by Ron Hayes
As the end of August draws near—and with it the end of yet another summer—the stores and the shopping malls tell us that the diminishing daylight and dropping temps can mean only one thing: Christmas is here!
Okay, well perhaps not that quite yet. Of course we all know that with the end of summer comes the inevitable Back-to-School onslaught from retailers. With so many friends and readers being teachers (and/or parents), I thought it would be a good time to think about Back-to-School season from a writing perspective. Granted, the combination of writing and late summer doesn’t seem to be the most natural of pairings, but why can’t it be? Back-to-School in many ways means Back-to-Writing: “What I Did Last Summer” essays, summer reading book reports, school supply checklists, “Please excuse my son/daughter from school yesterday” notes… Yes, it won’t be long before we’re all plying our fictions in one way or another, so why not look at some ways of keeping it fresh?
I think the best advice I can offer comes in the form of an anecdote from my earliest days of parenting. Twenty years ago (!), when we were first waiting for Son #1 to arrive, I became obsessed with finding the perfect name. I bought scads of baby name books and pored over the thousands of names they contained, consumed with finding just the right one. Flying quickly through the cute and charming phases to the annoying and alarming phases, and landing finally at the “This-is-utterly-ridiculous” phase of the baby-naming process, I was able to curb my research urges once I purchased a book called Beyond Jennifer and Jason, in my opinion, the gold standard of baby-name books by far. Two reasons: first, the authors, Linda Rosenkrantz and Pamela Redmond Satran, invested serious thought and creativity to their book. Instead of simply choosing to populate page after page with lists of alphabetized names, they showed us lists of names popular through each decade over the past century, lists of names of royalty and celebrities, and fascinating ethnic variants of common American classics. Secondly, the most useful implementation of the authors’ creativity came in the section where prospective parents could ameliorate the dilemma of being in love with a popular name while at the same time wanting their child to be called something more unique.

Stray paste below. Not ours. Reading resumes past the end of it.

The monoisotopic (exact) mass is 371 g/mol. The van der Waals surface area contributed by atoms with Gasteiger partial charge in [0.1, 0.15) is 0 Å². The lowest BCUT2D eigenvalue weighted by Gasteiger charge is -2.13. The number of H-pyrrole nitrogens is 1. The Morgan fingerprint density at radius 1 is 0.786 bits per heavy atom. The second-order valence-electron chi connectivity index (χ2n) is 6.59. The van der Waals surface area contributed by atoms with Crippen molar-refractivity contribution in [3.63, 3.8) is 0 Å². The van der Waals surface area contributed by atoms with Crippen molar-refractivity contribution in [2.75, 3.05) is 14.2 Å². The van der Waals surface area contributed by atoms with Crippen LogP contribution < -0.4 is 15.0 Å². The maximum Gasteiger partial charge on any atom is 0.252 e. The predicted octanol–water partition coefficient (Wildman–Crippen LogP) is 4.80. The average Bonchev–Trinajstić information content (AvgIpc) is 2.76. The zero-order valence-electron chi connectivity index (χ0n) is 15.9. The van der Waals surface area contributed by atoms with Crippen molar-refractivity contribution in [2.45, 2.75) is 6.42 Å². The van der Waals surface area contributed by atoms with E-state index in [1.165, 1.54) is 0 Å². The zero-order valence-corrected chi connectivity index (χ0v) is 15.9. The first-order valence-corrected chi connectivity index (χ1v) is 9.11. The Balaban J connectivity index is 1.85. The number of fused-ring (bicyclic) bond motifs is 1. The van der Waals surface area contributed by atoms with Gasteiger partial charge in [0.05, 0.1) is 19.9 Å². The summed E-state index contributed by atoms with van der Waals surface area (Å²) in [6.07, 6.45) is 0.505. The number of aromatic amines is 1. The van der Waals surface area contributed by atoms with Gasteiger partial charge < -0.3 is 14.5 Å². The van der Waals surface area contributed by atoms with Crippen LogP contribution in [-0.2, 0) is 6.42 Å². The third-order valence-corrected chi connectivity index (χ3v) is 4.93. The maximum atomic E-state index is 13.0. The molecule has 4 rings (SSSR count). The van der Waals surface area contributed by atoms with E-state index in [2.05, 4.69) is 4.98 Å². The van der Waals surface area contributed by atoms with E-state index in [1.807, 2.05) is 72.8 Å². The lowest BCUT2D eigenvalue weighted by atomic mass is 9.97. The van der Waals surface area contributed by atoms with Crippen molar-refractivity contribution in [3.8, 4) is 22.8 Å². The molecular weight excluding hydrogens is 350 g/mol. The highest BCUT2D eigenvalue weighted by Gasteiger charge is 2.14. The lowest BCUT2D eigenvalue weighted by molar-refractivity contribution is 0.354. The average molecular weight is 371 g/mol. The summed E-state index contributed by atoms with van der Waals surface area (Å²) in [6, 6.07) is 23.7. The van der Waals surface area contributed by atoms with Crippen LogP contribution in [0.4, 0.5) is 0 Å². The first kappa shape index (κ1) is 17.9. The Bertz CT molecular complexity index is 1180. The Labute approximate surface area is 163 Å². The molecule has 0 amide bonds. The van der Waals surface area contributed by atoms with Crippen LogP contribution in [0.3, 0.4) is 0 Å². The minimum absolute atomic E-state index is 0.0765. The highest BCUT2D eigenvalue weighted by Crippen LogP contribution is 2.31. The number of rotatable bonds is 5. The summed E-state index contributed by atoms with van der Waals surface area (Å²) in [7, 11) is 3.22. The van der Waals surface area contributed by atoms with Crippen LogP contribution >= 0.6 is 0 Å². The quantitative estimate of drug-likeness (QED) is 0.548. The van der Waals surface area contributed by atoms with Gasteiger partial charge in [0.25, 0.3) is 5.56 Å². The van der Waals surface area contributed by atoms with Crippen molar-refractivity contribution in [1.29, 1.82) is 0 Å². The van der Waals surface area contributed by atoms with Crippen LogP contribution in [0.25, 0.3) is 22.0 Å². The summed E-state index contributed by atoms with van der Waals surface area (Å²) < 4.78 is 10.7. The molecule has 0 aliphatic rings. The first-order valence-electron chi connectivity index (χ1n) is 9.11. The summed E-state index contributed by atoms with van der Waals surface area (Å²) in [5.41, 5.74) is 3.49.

The section worked by offering names that were both similar and distinctive as substitutions for common, popular names. For example, if parents liked the name Jacob but felt it to be a little overused, the authors offered alternatives like Caleb, Gavin, Jaden, and Seamus. If your grandmother’s name was Charlotte but you couldn’t quite pull the trigger on handing that moniker down to your little one, the book made suggestions like Carlotta, Eliza, Georgia, and Madeline. While it wasn’t a feature we ended up using ultimately, I found it to be so inspirational and informative that I still use it when I’m working on my fiction. More importantly, I’ve transferred the idea of the section to my work as a teacher.
I’m fortunate that I work at a school that affords me some flexibility in my choice of materials, and as I close in on a decade at the front of a classroom, this flexibility gives me a chance to replace William with Billy, substitute a little Ezra for Edgar. Instead of covering three or four of Shakespeare’s sonnets, I take one out and lead off our discussion of poetics with “Introduction to Poetry” by Billy Collins. Later in the year I’ll challenge my students to compare the thick “tintinnabulation” of Poe with the cleaner, crisper “cantilations” of Ezra Pound. Extra-help nights or individualized lessons with students in the Intervention Room diverge from the standard worksheets on The Diary of Anne Frank to a close reading of a few pages from Art Spiegelman’s Maus. This year I’m excited to try augmenting “Letter from a Birmingham Jail” and the “I Have a Dream” speech with selections from Cornelius Eady’s Brutal Imagination.
Had I never encountered Beyond Jennifer and Jason, I’m not sure I’d have so readily made the leap to teaching alternatives to staid old classics from the canon. As we all head back to school in one way or another, see if you can’t find a way to rethink the classic and the conventional and add a healthy, challenging twist to your reading, your writing, and quite possibly, your very way of thinking.